The Environmental Defenders Office (EDO) was pleased to contribute to the Parliamentary Joint Committee on Human Rights’ Inquiry into Australia’s human rights framework, which seeks to examine the effectiveness of Australia’s current human rights framework including whether the Australian Parliament should enact a national Human Rights Act.
With the recent United Nations General Assembly resolution that acknowledged access to a clean, healthy, and sustainable environment as a fundamental human righti – which was voted for in favour by Australia – this Inquiry comes at a critical time.
The world is facing the triple planetary crises of climate change, biodiversity loss and the toxification of the environment, recognised as the greatest human rights threat of our era.ii In Australia, we are increasingly experiencing the effects of climate change, including worsened natural disasters such as bushfires and floods. Environmental human rights defenders protesting against government inaction and corporate contribution to these crises are increasingly being repressed by new state anti-protest laws, and are facing police harassment, arrest, and imprisonment. For these reasons, it is essential that a national Human Rights Act or Charter be urgently implemented to better protect Australians’ human rights.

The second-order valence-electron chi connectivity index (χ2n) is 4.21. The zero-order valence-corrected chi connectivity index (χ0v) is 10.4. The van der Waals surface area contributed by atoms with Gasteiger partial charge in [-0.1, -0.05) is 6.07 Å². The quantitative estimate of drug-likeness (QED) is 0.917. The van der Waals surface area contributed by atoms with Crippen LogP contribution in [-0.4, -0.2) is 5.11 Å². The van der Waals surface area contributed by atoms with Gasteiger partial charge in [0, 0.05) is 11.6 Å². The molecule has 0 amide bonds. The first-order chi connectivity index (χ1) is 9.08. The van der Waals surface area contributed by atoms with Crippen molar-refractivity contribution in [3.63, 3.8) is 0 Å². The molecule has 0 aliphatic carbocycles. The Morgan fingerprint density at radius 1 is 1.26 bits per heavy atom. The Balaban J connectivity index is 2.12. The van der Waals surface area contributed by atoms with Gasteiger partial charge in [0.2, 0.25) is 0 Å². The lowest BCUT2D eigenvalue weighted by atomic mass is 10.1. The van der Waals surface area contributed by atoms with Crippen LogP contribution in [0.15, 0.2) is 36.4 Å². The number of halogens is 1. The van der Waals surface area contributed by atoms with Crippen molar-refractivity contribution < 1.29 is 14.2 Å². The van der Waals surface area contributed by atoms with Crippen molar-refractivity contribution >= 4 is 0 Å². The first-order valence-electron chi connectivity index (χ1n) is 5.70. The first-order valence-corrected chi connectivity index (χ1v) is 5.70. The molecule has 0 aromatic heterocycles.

In making our submission, we made the following recommendations to ensure human rights – including the right to a clean, healthy, and sustainable environment and the protest rights of environmental defenders – are properly safeguarded in Australia under a future national Human Rights Act. In summary, EDO made the following key recommendations and comments:
- The Australian Government should enact a federal Charter or Act of Human Rights and Freedoms (Charter).
- The Australian Government should ratify the Convention on Access to Information, Public Participation in Decision-Making and Access to Justice in Environmental Matters (Aarhus Convention).
- The Charter should include the right to a clean, healthy and sustainable environment (the right to a healthy environment), which should be defined broadly, consistent with international law.
- The Australian Government should not strictly delineate between human rights and the rights of nature in the Charter or in any explanatory memorandum, guidelines or policies.